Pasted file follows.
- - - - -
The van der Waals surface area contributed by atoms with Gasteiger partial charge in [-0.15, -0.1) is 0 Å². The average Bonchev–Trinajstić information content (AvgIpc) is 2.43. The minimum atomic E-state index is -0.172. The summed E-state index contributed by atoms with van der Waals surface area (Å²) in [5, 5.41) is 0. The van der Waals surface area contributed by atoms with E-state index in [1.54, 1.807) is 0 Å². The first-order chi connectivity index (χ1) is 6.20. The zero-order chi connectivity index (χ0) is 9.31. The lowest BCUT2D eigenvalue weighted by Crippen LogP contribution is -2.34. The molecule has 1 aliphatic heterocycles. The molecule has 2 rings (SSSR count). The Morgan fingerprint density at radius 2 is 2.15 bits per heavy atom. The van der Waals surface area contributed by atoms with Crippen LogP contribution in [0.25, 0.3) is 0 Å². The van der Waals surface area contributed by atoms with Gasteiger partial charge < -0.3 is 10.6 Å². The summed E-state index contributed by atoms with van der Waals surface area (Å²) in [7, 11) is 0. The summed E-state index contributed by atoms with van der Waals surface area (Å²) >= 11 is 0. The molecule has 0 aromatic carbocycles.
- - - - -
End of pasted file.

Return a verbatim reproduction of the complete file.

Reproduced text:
The van der Waals surface area contributed by atoms with Gasteiger partial charge in [-0.15, -0.1) is 0 Å². The average Bonchev–Trinajstić information content (AvgIpc) is 2.43. The minimum atomic E-state index is -0.172. The summed E-state index contributed by atoms with van der Waals surface area (Å²) in [5, 5.41) is 0. The van der Waals surface area contributed by atoms with E-state index in [1.54, 1.807) is 0 Å². The first-order chi connectivity index (χ1) is 6.20. The zero-order chi connectivity index (χ0) is 9.31. The lowest BCUT2D eigenvalue weighted by Crippen LogP contribution is -2.34. The molecule has 1 aliphatic heterocycles. The molecule has 2 rings (SSSR count). The Morgan fingerprint density at radius 2 is 2.15 bits per heavy atom. The van der Waals surface area contributed by atoms with Crippen LogP contribution in [0.25, 0.3) is 0 Å². The van der Waals surface area contributed by atoms with Gasteiger partial charge < -0.3 is 10.6 Å². The summed E-state index contributed by atoms with van der Waals surface area (Å²) in [7, 11) is 0. The summed E-state index contributed by atoms with van der Waals surface area (Å²) >= 11 is 0. The molecule has 0 aromatic carbocycles.